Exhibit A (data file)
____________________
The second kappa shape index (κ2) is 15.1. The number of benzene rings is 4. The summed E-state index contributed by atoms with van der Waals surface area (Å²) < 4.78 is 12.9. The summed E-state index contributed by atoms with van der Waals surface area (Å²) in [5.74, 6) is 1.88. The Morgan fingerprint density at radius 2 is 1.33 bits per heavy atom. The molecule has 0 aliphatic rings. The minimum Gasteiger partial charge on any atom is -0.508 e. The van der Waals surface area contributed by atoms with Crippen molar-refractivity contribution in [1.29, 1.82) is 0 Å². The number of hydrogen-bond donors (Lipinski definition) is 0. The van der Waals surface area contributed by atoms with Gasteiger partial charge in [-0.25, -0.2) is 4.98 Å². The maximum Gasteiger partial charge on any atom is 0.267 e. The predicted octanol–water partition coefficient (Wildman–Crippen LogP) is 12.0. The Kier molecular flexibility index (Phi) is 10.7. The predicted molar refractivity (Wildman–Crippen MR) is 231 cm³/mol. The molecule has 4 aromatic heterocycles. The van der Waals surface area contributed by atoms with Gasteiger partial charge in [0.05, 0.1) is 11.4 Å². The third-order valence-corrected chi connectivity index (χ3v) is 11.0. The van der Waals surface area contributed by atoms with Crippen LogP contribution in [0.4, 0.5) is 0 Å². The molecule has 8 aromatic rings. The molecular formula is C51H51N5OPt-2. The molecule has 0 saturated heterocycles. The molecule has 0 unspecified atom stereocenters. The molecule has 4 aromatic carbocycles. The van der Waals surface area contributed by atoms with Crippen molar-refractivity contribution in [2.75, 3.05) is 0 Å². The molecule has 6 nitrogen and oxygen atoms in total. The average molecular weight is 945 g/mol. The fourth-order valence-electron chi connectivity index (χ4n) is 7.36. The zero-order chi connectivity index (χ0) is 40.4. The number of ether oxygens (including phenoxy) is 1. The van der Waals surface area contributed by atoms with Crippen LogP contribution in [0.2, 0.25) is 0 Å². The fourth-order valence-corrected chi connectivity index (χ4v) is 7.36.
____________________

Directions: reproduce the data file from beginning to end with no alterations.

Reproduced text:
The second kappa shape index (κ2) is 15.1. The number of benzene rings is 4. The summed E-state index contributed by atoms with van der Waals surface area (Å²) < 4.78 is 12.9. The summed E-state index contributed by atoms with van der Waals surface area (Å²) in [5.74, 6) is 1.88. The Morgan fingerprint density at radius 2 is 1.33 bits per heavy atom. The molecule has 0 aliphatic rings. The minimum Gasteiger partial charge on any atom is -0.508 e. The van der Waals surface area contributed by atoms with Crippen molar-refractivity contribution in [1.29, 1.82) is 0 Å². The number of hydrogen-bond donors (Lipinski definition) is 0. The van der Waals surface area contributed by atoms with Gasteiger partial charge in [-0.25, -0.2) is 4.98 Å². The maximum Gasteiger partial charge on any atom is 0.267 e. The predicted octanol–water partition coefficient (Wildman–Crippen LogP) is 12.0. The Kier molecular flexibility index (Phi) is 10.7. The predicted molar refractivity (Wildman–Crippen MR) is 231 cm³/mol. The molecule has 4 aromatic heterocycles. The van der Waals surface area contributed by atoms with Gasteiger partial charge in [0.05, 0.1) is 11.4 Å². The third-order valence-corrected chi connectivity index (χ3v) is 11.0. The van der Waals surface area contributed by atoms with Crippen LogP contribution in [0.4, 0.5) is 0 Å². The molecule has 8 aromatic rings. The molecular formula is C51H51N5OPt-2. The molecule has 0 saturated heterocycles. The molecule has 0 unspecified atom stereocenters. The molecule has 4 aromatic carbocycles. The van der Waals surface area contributed by atoms with Crippen molar-refractivity contribution in [2.75, 3.05) is 0 Å². The molecule has 6 nitrogen and oxygen atoms in total. The average molecular weight is 945 g/mol. The fourth-order valence-electron chi connectivity index (χ4n) is 7.36. The zero-order chi connectivity index (χ0) is 40.4. The number of ether oxygens (including phenoxy) is 1. The van der Waals surface area contributed by atoms with Crippen LogP contribution in [0.2, 0.25) is 0 Å². The fourth-order valence-corrected chi connectivity index (χ4v) is 7.36.